Today on Facebook, my friend Jeanne posed this question to her friends:
If you could do anything you wanted, and money was no object, what would you do?
After posting my response, I started to read those posted by others and recognized a common thread: people wanted to hold multiple dream jobs – myself included. I then started thinking about those who influence my life. Many of them fall under the same umbrella. Continue reading
Since I’ve taken on this new project, I’ve realized that now more than ever I need to make myself a schedule. I talked a bit about the balance in my Balancing Multiple Hats post. This contact position is more content and social media heavy than I have taken on prior, but I’m ready for the challenge and I think that the key to success is how I schedule my time.
While the time I have to write varies daily, I’ve sat down and made myself tangible goals to ensure I complete my tasks and that I’ve made the progress I need to stay on track.
- Writing Sprints: The best thing about Twitter is having a strong community of writers on my side. I completed my first of what will probably many more with the help of Jeanne (@jeannevb). Tuning out of social networks for a while and keeping the TV turned off resulted in a quite productive hour.
- Google Calendar: I am a huge fan of my tiny little pocket purse planner. I’ve decided to move into the technical age and input all of my meetings into the Google calendar that syncs with my Android. The automatic reminders of meetings are helpful.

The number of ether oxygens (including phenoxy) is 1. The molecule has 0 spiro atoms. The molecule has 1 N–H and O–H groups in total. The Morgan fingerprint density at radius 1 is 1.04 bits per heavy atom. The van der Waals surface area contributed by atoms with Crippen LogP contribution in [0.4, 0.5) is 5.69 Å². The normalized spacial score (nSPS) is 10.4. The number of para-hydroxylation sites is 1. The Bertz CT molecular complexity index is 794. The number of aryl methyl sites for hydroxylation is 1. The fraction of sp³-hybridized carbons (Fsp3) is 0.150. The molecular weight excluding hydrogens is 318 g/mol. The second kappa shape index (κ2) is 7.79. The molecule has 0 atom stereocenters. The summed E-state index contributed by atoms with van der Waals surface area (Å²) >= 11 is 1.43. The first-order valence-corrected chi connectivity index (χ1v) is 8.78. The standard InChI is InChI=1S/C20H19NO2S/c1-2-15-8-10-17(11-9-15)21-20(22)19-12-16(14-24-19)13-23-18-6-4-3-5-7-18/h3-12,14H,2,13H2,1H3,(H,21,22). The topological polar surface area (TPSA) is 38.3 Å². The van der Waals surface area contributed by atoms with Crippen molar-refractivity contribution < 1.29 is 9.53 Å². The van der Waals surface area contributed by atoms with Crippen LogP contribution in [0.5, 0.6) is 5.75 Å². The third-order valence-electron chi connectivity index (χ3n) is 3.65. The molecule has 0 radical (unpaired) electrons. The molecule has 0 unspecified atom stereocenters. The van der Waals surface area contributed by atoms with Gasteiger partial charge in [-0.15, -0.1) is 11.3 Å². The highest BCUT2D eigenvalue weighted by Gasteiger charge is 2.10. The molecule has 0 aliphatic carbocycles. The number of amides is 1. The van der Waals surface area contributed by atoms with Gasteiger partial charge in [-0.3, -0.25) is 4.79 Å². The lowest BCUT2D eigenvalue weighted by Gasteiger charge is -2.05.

- A Blank Journal: I love having one of these with me to write down my notes about a project, keep track of information and have with me at all times to write outlines and ideas on for pieces. It’s a great compact item to have with me during my commute because it fits in my bag. It enables me to utilize available time during a commute.
What are your favorite tools and tips that you use when you are working on a project? Give me some ideas in the comments!
I was a library junkie when I was a kid. I grew up spending my summers with the Chicago Public Library, first completing the summer reading program and then as a volunteer. I love the smell of books and browsing the shelves for a new find. I still do.
I saw the headline “Is a Bookless Library Still a Library?” on the Time website. Colleges are now creating bookless libraries with lots of seats and computers that have access to the library’s collection of electronic materials.
I suppose this was bound to happen with the advances in technology, but it poses a few great questions. What happens when a server goes down or a power outage happens? How do you access any materials? How do you archive your materials?
I’m old school and I know it. I like being able to make notes on paper and highlight things. Those techniques are what helps me write and outline the point I want to convey to others. Sure you can do all of that on the iPad and the Kindle. Some of you would probably call me a tree killer.
As I wrote in an earlier post, I still love to write drafts out on a legal pad or a journal to outline my thoughts. I couldn’t think of being in college and not having books to put notations with Post-It notes.
What do you guys think? Is a library a library without books? Or is it just a study room? Do you think that bookless libraries are going to be the new trend? Leave me a comment below or tweet me.